A new insulation board composed of residual and waste materials such as cork and corncobs, waterborne resins based on lignin, and using mineral fillers as flame retardants has been developed by Germany’s Fraunhofer Institute for Structural Durability and System Reliability LBF. Called OrganoPor, the board can easily replace the conventional polystyrene boards used in current thermal insulation composite systems (TICS). OrganoPor, said the Institute, can be ‘competitive in manufacturing and processing’, as well as in properties and price – ‘a pioneering achievement’.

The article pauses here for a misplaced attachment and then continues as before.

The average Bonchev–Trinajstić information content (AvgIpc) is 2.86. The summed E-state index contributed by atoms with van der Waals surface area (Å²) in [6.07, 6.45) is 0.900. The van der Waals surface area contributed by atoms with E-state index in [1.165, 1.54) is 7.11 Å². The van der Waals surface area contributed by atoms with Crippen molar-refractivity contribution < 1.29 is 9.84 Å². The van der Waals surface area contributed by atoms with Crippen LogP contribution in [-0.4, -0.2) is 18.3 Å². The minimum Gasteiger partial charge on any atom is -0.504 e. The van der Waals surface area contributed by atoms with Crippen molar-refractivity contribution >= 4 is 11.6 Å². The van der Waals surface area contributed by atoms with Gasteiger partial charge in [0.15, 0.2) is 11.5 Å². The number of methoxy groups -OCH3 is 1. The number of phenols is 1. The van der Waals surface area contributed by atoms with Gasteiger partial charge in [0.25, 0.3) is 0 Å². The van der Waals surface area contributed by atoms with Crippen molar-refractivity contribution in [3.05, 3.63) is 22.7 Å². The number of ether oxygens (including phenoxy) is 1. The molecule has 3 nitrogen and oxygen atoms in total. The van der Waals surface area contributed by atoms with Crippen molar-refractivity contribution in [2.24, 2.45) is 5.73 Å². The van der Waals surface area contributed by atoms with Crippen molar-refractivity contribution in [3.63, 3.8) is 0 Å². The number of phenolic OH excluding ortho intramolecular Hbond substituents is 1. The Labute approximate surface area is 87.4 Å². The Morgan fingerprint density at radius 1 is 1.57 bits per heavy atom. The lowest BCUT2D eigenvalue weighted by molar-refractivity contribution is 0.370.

The panels are manufactured using a process in which the porous particles of renewable raw materials are coated with a bio-based duromer, to which a mineral flame retardant, has been added. They are then simply pressed. As this is not a new process, implementation should present no problem. An additional benefit is the availability of raw materials Developed within the scope of a 2-year research project the resulting boards behave in fires in the same way as the latest-generation polystyrene foam hybrid materials. Component densities of 120 kg/m? and thermal conductivities of 40 mW/m K have been achieved. Its open-pored structure provides control of water vapour diffusion. Also, applications tests have shown that OrganoPor can be easily used in TICSs.
According to Fraunhofer LBF, OrganoPor has a ‘great opportunity to establish itself as an ecological alternative in the insulation material market’.